God hath not promised skies always blue
Flower-strewn pathways all our lives through,
God hath not promised sun without rain
Joy without sorrow, peace without pain.
But God hath promised strength for the day
Rest for the labor, light on the way;
Grace for the trail, help from above;
Unfailing kindness, undying love.
In Romans 8:28, we find stated one of the greatest promises of God. In this epistle Paul writes “And we know that all things work together for good to them that love God, to them who are called according to His purpose.” If Paul had said “some things work together for good” or “most thing work together for good,” it would not be so difficult for us to understand. However, that little word “all” is most important to this text.
When we read this verse, our first thoughts usually turn to our heartaches, disappointments, pain, inconvenience of life, poverty, and persecution. And why do we first tend to think along this line? Because we are too human to see how our “Dark Days” can possible work for our good. Even though it is often hard for us to see the hand of God working for our good in the difficult things of life, we must trust where we cannot see. To try to seek out reasons for our sorrows is to doubt the wisdom, the love, and the power of God. It is through faith only that we can, and must, accept these things; for, they too, are given us out of the loving hand of God.
The meaning of this verse is that all things work together unto the salvation of the children of God. This verse applies, in general, to the suffering of this present time which we endure in the flesh. More particularly, however, the text applies to the suffering which we endure for Christ’s sake. Texts which can be related to this suffering can be found in Romans 5:3-4, where we read that “Tribulation worketh patience; and patience, experience; and experience, hope,” and in James 1:2, where it is stated that we must count it all joy when we fall into divers temptations.
The verses which follow in Romans 8 further explain how “all things work together for good.” For example, in verse 31, we read that “if God be for us, who can be against us?” When we are in the midst of experiencing one of our “Dark Days,” we should realize that this affliction can in no way be against us, even though from every human point of view, we wonder how this particular suffering can be for us.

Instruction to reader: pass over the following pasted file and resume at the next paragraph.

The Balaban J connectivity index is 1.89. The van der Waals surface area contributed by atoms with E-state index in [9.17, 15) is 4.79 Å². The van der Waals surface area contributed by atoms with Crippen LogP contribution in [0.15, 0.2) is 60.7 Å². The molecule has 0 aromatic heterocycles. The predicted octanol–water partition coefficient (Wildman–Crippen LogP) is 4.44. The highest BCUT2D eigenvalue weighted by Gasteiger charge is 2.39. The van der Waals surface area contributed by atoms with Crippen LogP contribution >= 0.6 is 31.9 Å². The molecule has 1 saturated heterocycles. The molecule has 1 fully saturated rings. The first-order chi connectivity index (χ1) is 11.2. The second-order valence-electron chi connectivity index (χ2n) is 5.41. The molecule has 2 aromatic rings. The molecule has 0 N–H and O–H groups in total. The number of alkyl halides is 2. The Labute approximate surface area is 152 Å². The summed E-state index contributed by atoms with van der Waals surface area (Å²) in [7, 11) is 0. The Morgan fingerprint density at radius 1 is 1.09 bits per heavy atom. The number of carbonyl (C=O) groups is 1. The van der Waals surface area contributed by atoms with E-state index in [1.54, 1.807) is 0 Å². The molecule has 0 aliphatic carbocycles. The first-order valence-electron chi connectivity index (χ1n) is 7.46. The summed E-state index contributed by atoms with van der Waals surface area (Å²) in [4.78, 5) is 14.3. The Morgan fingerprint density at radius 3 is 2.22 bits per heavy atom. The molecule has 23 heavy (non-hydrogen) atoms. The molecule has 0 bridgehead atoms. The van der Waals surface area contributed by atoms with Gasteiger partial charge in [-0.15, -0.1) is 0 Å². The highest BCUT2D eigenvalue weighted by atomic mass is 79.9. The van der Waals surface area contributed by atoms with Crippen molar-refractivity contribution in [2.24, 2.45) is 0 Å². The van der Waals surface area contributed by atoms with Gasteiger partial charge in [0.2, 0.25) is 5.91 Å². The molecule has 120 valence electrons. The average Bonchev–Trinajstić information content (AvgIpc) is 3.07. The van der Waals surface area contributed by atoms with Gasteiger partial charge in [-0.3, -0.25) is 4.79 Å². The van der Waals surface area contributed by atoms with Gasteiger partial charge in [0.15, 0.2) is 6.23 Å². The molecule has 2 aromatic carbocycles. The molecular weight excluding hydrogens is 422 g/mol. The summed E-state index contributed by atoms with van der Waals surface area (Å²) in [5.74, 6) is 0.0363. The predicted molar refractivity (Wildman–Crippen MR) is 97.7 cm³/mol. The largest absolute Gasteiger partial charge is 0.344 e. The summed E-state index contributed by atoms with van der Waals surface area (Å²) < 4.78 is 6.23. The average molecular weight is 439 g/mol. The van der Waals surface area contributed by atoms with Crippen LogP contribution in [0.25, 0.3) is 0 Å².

Further in this chapter (verse 36), Paul says, “As it is written, for thy sake we are killed all the day long; we are accounted as sheep for the slaughter.” Although we lie in the midst of death and taste death in all the sufferings of this present time, it is no punishment or satisfaction for sin. Christ fully atoned for all our iniquities; and therefore, the sufferings which we endure must be sufferings as servants of Christ, and tend unto our eternal good.
Paul, in his epistle to the Philippians, says that the things which happened to him were unto the furtherance of the gospel (chapter 1:12). Paul’s experiences are but only one proof of God’s promise that “all things work together for good.” Every trial which we endure is but another proof of God’s divine personal interest. Trials are the tools in the hands of the Divine Architect as He builds us into His eternal plan.
When we experience a “Dark Day,” we must realize that these winds of adversity will cause us to become more firmly grounded in the depths of God’s love. The fiery trials which we must face from day to day will only cause us to seek more often the eternal springs of grace. It is only by grace and through faith that we can fully understand how “all things work together for good to them that love God, to them who are called according to His purpose.”
Originally Published in:
Vol. 31 No. 1 March 1971